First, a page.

The broadness of prostitution statutes made it obvious they weren’t just about stopping prostitution but about having aggressive tools to use selectively in the name of public order. Seeing this play out in different cities made it clear to me that no matter what I thought the differences were between me and a porn performer or an escort, the law — and society — weren’t going to make that distinction.
Strippers face attacks from the same coalition of the evangelical right and anti-prostitution groups that other sex workers do. Over the past 10 years, local governments have changed their opposition to strip clubs from one based on the premise that strip clubs attract prostitution to one based on the idea that they are gateways to sex trafficking. The reasoning changes, but the intended effect — shuttering clubs — remains the same.
In response to those threats to their business, dancers are organizing. In Louisiana, dancers have endured several years of attacks on their livelihood in the name of combating sex trafficking: attempts to raise the minimum age for dancers from 18 to 21, a proposed cap on the number of clubs on Bourbon Street, and raids on clubs. (These didn’t yield a single arrest for trafficking but still led to clubs being shut down.)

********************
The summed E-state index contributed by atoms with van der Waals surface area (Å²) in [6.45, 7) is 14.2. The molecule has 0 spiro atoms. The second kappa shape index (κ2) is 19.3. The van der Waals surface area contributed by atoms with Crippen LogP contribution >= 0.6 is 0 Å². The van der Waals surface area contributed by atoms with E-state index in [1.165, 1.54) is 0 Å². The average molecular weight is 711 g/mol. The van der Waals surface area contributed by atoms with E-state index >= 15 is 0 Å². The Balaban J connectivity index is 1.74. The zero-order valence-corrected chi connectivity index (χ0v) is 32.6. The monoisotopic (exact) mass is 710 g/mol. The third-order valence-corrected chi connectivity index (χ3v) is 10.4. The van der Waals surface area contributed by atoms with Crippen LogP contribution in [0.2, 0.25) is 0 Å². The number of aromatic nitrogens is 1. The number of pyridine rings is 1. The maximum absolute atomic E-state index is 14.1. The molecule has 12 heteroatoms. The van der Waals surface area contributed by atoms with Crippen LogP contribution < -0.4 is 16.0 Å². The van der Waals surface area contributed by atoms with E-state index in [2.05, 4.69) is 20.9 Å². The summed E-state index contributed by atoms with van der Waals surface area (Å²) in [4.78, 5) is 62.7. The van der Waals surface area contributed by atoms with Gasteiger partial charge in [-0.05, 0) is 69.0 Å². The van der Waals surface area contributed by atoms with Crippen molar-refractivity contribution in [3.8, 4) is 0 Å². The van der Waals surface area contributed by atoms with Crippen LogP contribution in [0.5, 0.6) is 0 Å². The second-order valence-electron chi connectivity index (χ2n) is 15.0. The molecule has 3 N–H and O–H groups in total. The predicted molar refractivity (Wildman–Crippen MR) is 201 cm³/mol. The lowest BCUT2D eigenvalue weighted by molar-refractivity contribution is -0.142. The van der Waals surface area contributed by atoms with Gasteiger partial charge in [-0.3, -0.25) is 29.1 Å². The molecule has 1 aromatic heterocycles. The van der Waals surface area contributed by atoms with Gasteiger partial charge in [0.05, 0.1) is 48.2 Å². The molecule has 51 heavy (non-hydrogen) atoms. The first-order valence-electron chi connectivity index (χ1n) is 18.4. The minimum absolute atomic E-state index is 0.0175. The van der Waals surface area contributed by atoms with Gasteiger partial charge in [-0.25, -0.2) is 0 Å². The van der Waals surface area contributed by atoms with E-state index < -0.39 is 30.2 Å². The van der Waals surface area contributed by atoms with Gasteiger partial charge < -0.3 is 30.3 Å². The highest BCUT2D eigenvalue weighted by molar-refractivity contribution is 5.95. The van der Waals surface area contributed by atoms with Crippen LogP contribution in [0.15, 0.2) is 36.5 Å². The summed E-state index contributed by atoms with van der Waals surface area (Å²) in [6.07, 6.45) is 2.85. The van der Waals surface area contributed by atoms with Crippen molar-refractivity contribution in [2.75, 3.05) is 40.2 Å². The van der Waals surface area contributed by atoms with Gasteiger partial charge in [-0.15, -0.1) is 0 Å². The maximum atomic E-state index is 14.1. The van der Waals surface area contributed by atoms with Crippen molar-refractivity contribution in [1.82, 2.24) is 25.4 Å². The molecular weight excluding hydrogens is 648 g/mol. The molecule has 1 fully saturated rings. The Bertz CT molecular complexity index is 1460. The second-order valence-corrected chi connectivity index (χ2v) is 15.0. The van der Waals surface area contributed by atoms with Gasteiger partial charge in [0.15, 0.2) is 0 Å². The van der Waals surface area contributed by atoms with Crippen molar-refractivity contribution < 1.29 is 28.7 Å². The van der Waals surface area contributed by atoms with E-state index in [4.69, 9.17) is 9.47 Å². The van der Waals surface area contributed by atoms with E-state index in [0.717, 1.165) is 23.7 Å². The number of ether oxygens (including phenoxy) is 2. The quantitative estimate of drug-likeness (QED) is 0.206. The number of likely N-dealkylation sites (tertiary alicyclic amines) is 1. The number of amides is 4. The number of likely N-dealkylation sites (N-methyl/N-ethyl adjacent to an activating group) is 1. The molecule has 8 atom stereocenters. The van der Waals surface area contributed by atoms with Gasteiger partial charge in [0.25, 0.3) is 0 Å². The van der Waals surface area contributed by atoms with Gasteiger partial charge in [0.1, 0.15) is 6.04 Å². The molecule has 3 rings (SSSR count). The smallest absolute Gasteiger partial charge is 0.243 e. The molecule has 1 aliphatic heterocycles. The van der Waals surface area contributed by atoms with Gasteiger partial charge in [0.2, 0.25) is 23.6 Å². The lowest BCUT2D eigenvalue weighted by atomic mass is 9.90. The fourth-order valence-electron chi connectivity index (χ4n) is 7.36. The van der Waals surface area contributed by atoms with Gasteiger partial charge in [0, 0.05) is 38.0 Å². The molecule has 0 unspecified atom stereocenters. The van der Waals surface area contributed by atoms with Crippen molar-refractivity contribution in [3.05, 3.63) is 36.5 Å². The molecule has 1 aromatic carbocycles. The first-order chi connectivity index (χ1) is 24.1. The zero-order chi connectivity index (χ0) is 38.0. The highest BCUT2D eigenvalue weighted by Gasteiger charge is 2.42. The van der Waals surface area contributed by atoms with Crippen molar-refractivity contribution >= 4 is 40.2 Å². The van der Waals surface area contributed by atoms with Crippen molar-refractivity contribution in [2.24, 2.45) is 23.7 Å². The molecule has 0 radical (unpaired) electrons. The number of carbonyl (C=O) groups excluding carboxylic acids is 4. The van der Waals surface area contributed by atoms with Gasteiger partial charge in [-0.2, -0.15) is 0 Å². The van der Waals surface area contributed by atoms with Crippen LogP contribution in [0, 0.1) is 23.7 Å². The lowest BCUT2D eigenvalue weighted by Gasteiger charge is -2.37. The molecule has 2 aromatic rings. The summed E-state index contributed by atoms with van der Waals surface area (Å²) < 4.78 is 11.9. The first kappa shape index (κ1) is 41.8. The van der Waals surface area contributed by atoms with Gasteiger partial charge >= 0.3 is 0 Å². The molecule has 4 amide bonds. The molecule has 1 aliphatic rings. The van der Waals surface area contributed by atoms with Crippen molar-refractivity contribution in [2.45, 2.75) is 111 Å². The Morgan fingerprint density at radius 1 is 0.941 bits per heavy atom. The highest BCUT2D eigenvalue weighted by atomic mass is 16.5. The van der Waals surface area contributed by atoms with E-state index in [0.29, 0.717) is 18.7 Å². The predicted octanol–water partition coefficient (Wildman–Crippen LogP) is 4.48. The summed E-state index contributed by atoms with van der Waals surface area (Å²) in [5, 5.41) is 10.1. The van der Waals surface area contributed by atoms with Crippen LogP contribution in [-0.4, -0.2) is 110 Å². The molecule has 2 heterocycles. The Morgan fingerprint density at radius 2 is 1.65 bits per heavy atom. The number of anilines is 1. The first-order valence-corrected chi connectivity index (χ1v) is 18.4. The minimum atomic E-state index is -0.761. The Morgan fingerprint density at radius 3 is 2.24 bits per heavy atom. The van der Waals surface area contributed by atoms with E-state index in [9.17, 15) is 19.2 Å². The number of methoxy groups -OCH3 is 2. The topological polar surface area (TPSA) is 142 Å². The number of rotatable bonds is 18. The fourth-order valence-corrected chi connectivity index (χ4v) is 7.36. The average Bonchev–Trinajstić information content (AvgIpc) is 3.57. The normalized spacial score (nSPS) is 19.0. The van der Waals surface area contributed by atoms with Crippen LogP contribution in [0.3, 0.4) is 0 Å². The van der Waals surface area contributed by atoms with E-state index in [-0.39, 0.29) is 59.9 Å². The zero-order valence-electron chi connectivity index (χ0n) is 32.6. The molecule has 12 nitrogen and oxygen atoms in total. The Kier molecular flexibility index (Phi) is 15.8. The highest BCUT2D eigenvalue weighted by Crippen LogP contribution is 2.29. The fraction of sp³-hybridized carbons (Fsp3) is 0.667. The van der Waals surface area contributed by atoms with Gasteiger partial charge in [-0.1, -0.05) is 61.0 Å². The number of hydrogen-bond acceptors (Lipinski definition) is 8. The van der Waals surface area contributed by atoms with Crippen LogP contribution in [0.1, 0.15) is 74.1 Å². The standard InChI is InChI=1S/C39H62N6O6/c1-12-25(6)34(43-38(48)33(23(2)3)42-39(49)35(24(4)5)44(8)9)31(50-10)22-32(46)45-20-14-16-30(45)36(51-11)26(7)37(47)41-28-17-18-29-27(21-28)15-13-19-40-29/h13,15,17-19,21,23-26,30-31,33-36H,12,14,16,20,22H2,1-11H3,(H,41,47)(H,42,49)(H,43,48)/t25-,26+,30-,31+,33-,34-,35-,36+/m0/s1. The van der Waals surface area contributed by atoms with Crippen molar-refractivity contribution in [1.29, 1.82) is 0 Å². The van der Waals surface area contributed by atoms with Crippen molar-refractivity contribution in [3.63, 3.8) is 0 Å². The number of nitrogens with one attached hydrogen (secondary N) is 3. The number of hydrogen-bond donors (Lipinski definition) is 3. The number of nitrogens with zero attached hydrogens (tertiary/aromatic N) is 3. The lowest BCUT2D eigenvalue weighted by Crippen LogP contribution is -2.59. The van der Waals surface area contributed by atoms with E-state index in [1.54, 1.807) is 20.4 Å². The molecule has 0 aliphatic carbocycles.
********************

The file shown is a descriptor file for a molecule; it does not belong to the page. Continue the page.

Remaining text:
”Many people, not only strippers, lost their jobs in the raids and club closures, and many people in New Orleans have already had negative experiences with the police,” said Lyn Archer of the Bourbon Alliance of Responsible Entertainers, or BARE, a group of New Orleans dancers that formed after the raids.
Pushed to their breaking point in New Orleans, dancers took to the streets and the internet. Dancers massed in city council meetings and disrupted press conferences to protest the shuttering of clubs. The raids, dancers argued, also resulted in degrading treatment by police officers, some of whom took nonconsensual photos or made lewd comments about them.